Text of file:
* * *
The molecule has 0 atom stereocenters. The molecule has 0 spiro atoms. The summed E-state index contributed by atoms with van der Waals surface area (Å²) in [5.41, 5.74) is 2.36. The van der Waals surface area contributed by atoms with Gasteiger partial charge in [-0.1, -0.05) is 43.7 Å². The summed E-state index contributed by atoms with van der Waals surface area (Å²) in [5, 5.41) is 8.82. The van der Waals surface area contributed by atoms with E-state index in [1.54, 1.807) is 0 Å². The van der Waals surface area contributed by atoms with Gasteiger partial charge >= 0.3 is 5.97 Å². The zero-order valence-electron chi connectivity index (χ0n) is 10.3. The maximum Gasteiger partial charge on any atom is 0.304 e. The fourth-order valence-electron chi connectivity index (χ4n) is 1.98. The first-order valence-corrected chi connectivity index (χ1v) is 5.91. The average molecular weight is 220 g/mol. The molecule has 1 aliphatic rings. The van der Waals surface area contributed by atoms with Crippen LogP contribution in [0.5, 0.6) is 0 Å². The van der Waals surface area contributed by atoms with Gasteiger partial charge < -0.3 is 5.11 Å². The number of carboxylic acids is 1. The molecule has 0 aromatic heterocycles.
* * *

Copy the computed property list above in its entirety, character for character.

The molecule has 0 atom stereocenters. The molecule has 0 spiro atoms. The summed E-state index contributed by atoms with van der Waals surface area (Å²) in [5.41, 5.74) is 2.36. The van der Waals surface area contributed by atoms with Gasteiger partial charge in [-0.1, -0.05) is 43.7 Å². The summed E-state index contributed by atoms with van der Waals surface area (Å²) in [5, 5.41) is 8.82. The van der Waals surface area contributed by atoms with E-state index in [1.54, 1.807) is 0 Å². The van der Waals surface area contributed by atoms with Gasteiger partial charge >= 0.3 is 5.97 Å². The zero-order valence-electron chi connectivity index (χ0n) is 10.3. The maximum Gasteiger partial charge on any atom is 0.304 e. The fourth-order valence-electron chi connectivity index (χ4n) is 1.98. The first-order valence-corrected chi connectivity index (χ1v) is 5.91. The average molecular weight is 220 g/mol. The molecule has 1 aliphatic rings. The van der Waals surface area contributed by atoms with Crippen LogP contribution in [0.5, 0.6) is 0 Å². The van der Waals surface area contributed by atoms with Gasteiger partial charge < -0.3 is 5.11 Å². The number of carboxylic acids is 1. The molecule has 0 aromatic heterocycles.